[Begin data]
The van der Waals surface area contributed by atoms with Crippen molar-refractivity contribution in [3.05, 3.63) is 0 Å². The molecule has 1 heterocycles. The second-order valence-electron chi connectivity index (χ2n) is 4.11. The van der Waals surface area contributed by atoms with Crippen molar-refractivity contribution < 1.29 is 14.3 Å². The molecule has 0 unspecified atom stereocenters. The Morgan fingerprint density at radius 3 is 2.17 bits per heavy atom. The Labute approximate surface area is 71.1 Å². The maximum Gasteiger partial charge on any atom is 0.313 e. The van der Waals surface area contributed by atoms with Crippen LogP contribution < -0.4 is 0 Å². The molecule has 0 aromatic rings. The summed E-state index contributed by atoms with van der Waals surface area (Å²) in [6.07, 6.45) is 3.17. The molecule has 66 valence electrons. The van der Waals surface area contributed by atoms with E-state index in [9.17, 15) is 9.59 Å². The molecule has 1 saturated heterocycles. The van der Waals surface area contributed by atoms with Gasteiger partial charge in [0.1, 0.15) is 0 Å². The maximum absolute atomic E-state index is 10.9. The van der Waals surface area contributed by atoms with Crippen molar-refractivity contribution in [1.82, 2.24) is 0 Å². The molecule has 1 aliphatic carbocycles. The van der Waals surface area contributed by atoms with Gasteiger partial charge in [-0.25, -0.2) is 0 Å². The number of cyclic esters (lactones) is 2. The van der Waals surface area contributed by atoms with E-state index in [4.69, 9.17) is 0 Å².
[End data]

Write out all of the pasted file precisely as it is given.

The van der Waals surface area contributed by atoms with Crippen molar-refractivity contribution in [3.05, 3.63) is 0 Å². The molecule has 1 heterocycles. The second-order valence-electron chi connectivity index (χ2n) is 4.11. The van der Waals surface area contributed by atoms with Crippen molar-refractivity contribution < 1.29 is 14.3 Å². The molecule has 0 unspecified atom stereocenters. The Morgan fingerprint density at radius 3 is 2.17 bits per heavy atom. The Labute approximate surface area is 71.1 Å². The maximum Gasteiger partial charge on any atom is 0.313 e. The van der Waals surface area contributed by atoms with Crippen LogP contribution < -0.4 is 0 Å². The molecule has 0 aromatic rings. The summed E-state index contributed by atoms with van der Waals surface area (Å²) in [6.07, 6.45) is 3.17. The molecule has 66 valence electrons. The van der Waals surface area contributed by atoms with E-state index in [9.17, 15) is 9.59 Å². The molecule has 1 saturated heterocycles. The van der Waals surface area contributed by atoms with Gasteiger partial charge in [0.1, 0.15) is 0 Å². The maximum absolute atomic E-state index is 10.9. The van der Waals surface area contributed by atoms with Crippen molar-refractivity contribution in [1.82, 2.24) is 0 Å². The molecule has 1 aliphatic carbocycles. The van der Waals surface area contributed by atoms with Gasteiger partial charge in [-0.25, -0.2) is 0 Å². The number of cyclic esters (lactones) is 2. The van der Waals surface area contributed by atoms with E-state index in [4.69, 9.17) is 0 Å².